The conclusion should bring back the relevance of your opinion to the points discussed.


Here, you’ll be given a statement or question, after which the exam will ask you to explore the pros and cons, benefits and drawbacks or advantages and disadvantages of the topic in question. Here, you should be able to demonstrate an ability to evaluate basic facts about a condition, setting, situation or trend and determine whether they’re advantageous or not.

Never leave one side undiscussed, as you will not have answered the question fully then. Instead, manage your time to ensure you write one paragraph on each. The introduction is the ideal time to reflect upon the complexity of the question, while the conclusion can act as a space for you to reconcile the fact that there are always advantages and disadvantages to any phenomenon.

Discussing Opposing Views

This one can often be confused as being the same as the previous essay type, but there are subtle differences that you’ll be expected to account for. The primary difference here is that the question will usually give you an opinion.

For example, the IELTS General Writing Task 2 could read: “Some people argue that examinations are not a good metric for assessing student learning levels, while others believe that exams and testing are too efficient to eliminate altogether. Discuss both views along with your own opinion.”

As you can see, the basic opinion here is provided to you, but yours is also asked for. This means your body can contain one paragraph for each opposing view, as well as one small paragraph where you state your opinion. Don’t forget to provide examples and justification for your opinion too — something many students forget they have to do.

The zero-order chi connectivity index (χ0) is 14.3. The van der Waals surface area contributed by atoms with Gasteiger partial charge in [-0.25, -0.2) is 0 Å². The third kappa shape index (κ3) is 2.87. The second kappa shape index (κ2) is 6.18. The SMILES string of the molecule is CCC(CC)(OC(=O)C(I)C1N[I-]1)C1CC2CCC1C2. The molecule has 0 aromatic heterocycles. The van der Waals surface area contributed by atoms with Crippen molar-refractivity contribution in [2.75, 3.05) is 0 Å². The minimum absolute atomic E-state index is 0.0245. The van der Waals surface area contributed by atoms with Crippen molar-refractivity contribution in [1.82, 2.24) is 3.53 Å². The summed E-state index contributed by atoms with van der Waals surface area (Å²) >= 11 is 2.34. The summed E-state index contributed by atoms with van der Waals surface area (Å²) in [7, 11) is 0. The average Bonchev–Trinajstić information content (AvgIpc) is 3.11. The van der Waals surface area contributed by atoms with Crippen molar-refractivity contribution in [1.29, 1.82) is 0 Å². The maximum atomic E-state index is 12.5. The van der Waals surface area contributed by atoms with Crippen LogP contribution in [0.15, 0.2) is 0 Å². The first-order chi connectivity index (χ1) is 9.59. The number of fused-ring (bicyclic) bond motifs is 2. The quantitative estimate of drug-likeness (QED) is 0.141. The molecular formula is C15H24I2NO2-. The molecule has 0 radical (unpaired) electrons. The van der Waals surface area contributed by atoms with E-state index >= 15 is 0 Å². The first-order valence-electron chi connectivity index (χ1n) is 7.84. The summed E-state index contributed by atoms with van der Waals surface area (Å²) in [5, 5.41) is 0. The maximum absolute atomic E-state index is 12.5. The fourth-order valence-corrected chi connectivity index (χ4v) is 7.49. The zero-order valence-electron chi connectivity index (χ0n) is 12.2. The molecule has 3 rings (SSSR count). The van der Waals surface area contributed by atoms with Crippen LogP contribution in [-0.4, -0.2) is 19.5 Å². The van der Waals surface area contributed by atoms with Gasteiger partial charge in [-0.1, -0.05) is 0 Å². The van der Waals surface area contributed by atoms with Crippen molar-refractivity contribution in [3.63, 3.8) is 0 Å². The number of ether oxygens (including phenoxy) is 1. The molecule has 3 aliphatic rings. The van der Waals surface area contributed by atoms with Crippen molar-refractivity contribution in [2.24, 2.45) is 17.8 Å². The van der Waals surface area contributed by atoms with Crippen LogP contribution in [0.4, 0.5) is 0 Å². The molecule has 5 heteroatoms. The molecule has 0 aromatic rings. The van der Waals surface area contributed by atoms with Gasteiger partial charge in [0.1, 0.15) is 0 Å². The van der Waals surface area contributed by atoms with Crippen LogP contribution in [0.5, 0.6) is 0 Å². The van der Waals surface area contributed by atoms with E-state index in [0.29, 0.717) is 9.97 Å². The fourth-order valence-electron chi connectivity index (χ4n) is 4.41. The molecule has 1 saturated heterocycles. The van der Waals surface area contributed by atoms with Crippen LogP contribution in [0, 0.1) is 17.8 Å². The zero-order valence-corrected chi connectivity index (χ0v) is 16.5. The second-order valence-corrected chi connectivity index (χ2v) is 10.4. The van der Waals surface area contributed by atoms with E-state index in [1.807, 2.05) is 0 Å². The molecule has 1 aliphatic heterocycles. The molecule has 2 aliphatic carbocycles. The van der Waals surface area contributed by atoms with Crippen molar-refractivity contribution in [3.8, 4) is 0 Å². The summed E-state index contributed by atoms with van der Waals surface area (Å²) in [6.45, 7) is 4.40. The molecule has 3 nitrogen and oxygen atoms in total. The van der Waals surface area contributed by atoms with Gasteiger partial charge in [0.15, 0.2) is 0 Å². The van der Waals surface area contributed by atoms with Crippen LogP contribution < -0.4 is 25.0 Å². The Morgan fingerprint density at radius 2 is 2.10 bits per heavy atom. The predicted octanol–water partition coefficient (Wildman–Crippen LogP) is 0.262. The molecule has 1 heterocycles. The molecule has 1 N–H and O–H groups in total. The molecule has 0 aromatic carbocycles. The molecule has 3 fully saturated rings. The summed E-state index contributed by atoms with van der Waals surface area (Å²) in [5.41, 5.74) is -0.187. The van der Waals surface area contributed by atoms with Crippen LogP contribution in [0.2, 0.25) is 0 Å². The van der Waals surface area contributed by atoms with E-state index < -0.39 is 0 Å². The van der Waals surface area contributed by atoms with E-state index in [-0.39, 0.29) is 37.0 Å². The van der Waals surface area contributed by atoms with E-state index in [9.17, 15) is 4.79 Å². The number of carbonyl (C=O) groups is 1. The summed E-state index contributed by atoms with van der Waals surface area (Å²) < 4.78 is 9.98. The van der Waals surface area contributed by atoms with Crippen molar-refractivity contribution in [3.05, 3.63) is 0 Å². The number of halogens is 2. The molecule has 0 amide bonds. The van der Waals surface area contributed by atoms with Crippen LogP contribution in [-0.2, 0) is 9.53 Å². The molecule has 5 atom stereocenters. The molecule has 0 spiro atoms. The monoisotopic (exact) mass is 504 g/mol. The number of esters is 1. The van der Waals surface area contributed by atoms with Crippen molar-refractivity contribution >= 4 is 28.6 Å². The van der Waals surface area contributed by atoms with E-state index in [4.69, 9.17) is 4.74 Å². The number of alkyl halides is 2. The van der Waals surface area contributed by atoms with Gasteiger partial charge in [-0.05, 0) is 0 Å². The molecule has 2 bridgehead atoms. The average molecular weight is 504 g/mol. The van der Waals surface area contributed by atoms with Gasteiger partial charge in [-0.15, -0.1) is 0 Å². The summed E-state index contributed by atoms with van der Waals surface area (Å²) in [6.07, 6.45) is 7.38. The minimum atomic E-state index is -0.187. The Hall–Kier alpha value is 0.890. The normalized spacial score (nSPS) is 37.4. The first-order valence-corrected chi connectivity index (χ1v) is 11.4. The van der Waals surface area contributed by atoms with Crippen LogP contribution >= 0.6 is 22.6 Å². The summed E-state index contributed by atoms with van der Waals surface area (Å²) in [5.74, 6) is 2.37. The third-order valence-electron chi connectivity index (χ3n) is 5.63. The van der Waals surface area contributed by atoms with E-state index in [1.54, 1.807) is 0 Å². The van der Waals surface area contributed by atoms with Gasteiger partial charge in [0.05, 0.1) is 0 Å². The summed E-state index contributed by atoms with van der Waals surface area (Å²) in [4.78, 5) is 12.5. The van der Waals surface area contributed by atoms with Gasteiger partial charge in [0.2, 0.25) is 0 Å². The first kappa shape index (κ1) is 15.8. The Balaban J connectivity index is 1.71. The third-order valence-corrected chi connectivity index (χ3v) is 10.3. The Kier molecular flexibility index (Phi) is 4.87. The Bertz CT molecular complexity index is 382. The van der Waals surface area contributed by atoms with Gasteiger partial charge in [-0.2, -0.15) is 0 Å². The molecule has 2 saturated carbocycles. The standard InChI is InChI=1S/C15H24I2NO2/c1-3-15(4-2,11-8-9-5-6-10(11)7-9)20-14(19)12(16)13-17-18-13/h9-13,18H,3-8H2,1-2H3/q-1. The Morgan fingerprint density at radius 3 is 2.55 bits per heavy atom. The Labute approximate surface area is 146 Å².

This one can be a little more intimidating for non-native English speakers, since it requires coming up with an actual solution rather than just stating your opinion. However, keep calm and remember that the examiner isn’t looking to test how strong your intellectual concepts or ideas are. Keep the content simple and pay attention to your language.

The question may look something like, “There’s a severe gender gap in STEM fields, with men outnumbering women greatly. Identify a couple ways that high schools can help their female students choose STEM subjects for their higher studies and career.”

Here, you should be able to write a short paragraph discussing the problem, and then offer one or two ways that the issue can be addressed.

Double Question

This is perhaps the simplest essay type of all. The double question essay type asks two related questions under the same topic. You can spend one paragraph answering each question and conclude by bringing it together.

A sample question for this could look like, “Burnout is an increasing concern for workplaces. What can cause burnout? What can a company do to prevent employee burnout?”

Writing IELTS Essays that Hit the Mark

The IELTS components are about practice, whether it’s the IELTS Speaking Part 1, 2, and 3 or the IELTS Writing Tasks. However, we all need some constructive criticism at times. The best way to get experienced IELTS critique and feedback is to join an IELTS Writing Correction Service like the one at IELTS PROFI for personalized and specific advice.

So, keep practising and give the IELTS your best shot!

Written By

Roy Barnett is an instructor and resource curator for IELTS PROFI, an IELTS learning platform that provides video tutorials, resources and on-on-one feedback to get their students to the right skill level for their goals. The author has strong opinions on the Oxford Comma and loves to talk about essay structures.